Live from the GI Conference: Increase in GERD Hospitalizations
The North American Society of Pediatric Gastroenterology, Hepatology and Nutrition (NASPGHAN) brings together pediatric gastroenterologists from around the country and the world. As I attend the conference this week, I will bring you the latest information on pediatric Gastroesophageal Reflux Disease (GERD) of interest to parents of infants, children and teens with GERD.
A study from Emory University looked at hospitalization rates between 1995-2006 for infants and children with a diagnosis of GERD using the Pediatric Hospital Information Survey Database. During the 11 year period, hospitalization with a discharge diagnosis of GERD increased form 3.5% to 4.3%. There was a corresponding increase in cost as well. Infants less than one year accounted for many of the hospitalizations with respiratory conditions a primary complication.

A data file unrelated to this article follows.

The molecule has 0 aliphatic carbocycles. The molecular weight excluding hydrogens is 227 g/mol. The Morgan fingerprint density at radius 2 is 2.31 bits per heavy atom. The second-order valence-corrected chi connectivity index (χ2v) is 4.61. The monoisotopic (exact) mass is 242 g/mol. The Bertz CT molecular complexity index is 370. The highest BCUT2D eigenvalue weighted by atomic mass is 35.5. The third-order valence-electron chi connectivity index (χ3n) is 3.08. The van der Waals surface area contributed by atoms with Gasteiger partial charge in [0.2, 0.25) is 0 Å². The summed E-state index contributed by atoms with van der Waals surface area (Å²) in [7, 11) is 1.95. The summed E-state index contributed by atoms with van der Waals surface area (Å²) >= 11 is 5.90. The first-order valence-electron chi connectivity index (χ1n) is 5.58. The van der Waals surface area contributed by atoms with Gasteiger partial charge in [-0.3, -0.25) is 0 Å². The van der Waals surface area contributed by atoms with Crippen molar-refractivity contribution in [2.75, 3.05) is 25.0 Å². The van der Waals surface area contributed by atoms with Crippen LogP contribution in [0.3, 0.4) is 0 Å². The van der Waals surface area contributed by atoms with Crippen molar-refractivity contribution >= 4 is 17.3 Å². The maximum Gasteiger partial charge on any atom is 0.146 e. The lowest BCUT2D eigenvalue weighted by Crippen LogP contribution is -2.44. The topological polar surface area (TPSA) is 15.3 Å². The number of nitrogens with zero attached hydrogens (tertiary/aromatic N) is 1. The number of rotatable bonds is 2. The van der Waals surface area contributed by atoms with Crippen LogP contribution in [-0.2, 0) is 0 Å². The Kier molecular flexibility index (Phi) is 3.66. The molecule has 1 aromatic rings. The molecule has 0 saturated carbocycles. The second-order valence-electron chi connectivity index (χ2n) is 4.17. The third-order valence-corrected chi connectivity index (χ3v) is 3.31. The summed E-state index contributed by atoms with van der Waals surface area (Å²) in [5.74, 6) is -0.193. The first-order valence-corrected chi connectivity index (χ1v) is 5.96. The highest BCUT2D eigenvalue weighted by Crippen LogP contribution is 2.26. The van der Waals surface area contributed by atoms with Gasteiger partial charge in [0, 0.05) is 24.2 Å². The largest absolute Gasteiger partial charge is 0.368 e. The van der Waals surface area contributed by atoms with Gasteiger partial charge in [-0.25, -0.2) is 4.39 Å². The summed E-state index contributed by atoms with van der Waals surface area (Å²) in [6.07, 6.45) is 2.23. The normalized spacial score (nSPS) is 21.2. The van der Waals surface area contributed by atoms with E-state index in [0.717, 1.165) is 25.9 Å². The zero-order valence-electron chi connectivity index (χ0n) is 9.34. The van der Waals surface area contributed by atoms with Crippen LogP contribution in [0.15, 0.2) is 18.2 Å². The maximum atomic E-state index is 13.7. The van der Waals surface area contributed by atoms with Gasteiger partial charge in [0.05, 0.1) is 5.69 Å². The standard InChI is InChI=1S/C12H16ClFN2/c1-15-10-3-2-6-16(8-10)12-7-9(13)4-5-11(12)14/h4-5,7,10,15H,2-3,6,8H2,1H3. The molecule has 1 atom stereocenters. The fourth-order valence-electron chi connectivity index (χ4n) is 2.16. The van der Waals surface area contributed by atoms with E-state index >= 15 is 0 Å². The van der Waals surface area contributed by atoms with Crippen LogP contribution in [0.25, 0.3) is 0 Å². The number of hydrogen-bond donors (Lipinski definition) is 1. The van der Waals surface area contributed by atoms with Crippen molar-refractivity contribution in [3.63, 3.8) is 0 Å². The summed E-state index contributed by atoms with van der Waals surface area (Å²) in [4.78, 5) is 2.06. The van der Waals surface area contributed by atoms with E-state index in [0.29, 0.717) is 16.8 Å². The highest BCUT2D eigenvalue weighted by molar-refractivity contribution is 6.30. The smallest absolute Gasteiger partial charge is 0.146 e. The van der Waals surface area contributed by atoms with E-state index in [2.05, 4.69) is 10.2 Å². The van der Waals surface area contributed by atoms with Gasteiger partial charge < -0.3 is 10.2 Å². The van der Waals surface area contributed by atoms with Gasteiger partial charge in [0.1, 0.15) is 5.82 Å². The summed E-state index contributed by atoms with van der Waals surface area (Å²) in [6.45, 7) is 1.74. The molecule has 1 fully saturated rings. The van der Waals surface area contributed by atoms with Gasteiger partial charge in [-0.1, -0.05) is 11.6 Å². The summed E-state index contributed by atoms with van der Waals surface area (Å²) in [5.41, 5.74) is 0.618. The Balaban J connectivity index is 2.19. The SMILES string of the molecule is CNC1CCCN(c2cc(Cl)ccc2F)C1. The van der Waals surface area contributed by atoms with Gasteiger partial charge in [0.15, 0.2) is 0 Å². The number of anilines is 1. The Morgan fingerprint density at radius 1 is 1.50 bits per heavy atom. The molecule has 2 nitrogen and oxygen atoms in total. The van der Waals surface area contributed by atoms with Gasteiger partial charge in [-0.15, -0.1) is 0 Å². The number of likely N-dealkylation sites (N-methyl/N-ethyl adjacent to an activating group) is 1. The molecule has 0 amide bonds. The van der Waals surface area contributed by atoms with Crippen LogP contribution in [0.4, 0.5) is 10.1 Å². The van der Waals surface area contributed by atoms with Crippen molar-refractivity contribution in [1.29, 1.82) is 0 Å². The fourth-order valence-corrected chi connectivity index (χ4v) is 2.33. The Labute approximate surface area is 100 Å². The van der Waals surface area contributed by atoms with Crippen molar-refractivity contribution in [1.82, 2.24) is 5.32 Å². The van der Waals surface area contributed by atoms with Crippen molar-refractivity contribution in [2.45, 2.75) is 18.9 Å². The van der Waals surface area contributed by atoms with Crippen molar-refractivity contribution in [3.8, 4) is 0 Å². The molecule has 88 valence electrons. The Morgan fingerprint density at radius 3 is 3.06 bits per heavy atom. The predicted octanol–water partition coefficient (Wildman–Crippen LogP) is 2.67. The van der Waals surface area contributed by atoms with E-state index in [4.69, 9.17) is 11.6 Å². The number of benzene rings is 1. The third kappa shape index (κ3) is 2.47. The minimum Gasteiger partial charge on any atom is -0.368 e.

Fundoplication surgery for GERD increased from 1995 to 1999 and then decreased from 2002-2006. The researcher I spoke with indicated that the availability of medications to treat GERD, especially the increase in medications approved for children one year and up may have impacted the decrease in surgery. However, more research is needed.
An alarming trend is an increase in the incidence of Barrett's Esophagus in children. Barrett's Esophagus is considered to be rare in children and is associated with adult GERD. Certainly this increase in Barrett's Esophagus will be the subject of further analysis and review by researchers